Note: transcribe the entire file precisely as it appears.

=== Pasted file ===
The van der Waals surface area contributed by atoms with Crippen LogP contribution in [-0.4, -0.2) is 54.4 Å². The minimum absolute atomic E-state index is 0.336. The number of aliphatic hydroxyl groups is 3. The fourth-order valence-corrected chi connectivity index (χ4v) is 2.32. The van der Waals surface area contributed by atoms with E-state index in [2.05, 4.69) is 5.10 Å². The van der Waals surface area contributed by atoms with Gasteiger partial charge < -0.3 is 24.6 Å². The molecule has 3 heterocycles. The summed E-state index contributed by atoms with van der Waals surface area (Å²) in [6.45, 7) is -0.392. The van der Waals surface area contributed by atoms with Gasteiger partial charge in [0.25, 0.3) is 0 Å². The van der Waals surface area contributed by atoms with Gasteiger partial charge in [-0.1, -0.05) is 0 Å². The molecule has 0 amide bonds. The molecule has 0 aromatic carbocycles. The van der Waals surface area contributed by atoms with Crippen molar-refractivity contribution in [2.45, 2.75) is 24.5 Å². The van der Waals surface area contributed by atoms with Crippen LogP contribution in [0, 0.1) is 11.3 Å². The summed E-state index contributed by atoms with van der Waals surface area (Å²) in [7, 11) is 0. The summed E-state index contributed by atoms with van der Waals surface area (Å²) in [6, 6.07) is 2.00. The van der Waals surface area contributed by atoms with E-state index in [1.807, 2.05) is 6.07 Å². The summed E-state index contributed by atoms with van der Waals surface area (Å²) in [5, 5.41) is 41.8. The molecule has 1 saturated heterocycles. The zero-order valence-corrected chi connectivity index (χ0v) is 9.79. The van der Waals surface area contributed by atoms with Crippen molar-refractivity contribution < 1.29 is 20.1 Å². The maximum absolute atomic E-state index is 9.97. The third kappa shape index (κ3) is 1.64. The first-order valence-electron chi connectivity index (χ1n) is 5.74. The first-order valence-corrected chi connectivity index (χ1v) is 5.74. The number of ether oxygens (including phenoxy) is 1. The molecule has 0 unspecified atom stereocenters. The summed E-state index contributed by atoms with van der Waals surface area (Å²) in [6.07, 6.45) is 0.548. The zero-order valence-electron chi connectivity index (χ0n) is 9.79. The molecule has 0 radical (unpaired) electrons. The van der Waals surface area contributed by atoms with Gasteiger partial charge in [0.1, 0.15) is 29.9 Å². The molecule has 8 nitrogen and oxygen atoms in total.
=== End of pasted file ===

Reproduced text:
The van der Waals surface area contributed by atoms with Crippen LogP contribution in [-0.4, -0.2) is 54.4 Å². The minimum absolute atomic E-state index is 0.336. The number of aliphatic hydroxyl groups is 3. The fourth-order valence-corrected chi connectivity index (χ4v) is 2.32. The van der Waals surface area contributed by atoms with E-state index in [2.05, 4.69) is 5.10 Å². The van der Waals surface area contributed by atoms with Gasteiger partial charge < -0.3 is 24.6 Å². The molecule has 3 heterocycles. The summed E-state index contributed by atoms with van der Waals surface area (Å²) in [6.45, 7) is -0.392. The van der Waals surface area contributed by atoms with Gasteiger partial charge in [0.25, 0.3) is 0 Å². The van der Waals surface area contributed by atoms with Gasteiger partial charge in [-0.1, -0.05) is 0 Å². The molecule has 0 amide bonds. The molecule has 0 aromatic carbocycles. The van der Waals surface area contributed by atoms with Crippen molar-refractivity contribution in [2.45, 2.75) is 24.5 Å². The van der Waals surface area contributed by atoms with Crippen LogP contribution in [0, 0.1) is 11.3 Å². The summed E-state index contributed by atoms with van der Waals surface area (Å²) in [7, 11) is 0. The summed E-state index contributed by atoms with van der Waals surface area (Å²) in [6, 6.07) is 2.00. The van der Waals surface area contributed by atoms with E-state index in [1.807, 2.05) is 6.07 Å². The summed E-state index contributed by atoms with van der Waals surface area (Å²) in [5, 5.41) is 41.8. The molecule has 1 saturated heterocycles. The zero-order valence-corrected chi connectivity index (χ0v) is 9.79. The van der Waals surface area contributed by atoms with Crippen molar-refractivity contribution < 1.29 is 20.1 Å². The maximum absolute atomic E-state index is 9.97. The third kappa shape index (κ3) is 1.64. The first-order valence-electron chi connectivity index (χ1n) is 5.74. The first-order valence-corrected chi connectivity index (χ1v) is 5.74. The number of ether oxygens (including phenoxy) is 1. The molecule has 0 unspecified atom stereocenters. The summed E-state index contributed by atoms with van der Waals surface area (Å²) in [6.07, 6.45) is 0.548. The zero-order valence-electron chi connectivity index (χ0n) is 9.79. The molecule has 0 radical (unpaired) electrons. The van der Waals surface area contributed by atoms with Gasteiger partial charge in [0.1, 0.15) is 29.9 Å². The molecule has 8 nitrogen and oxygen atoms in total.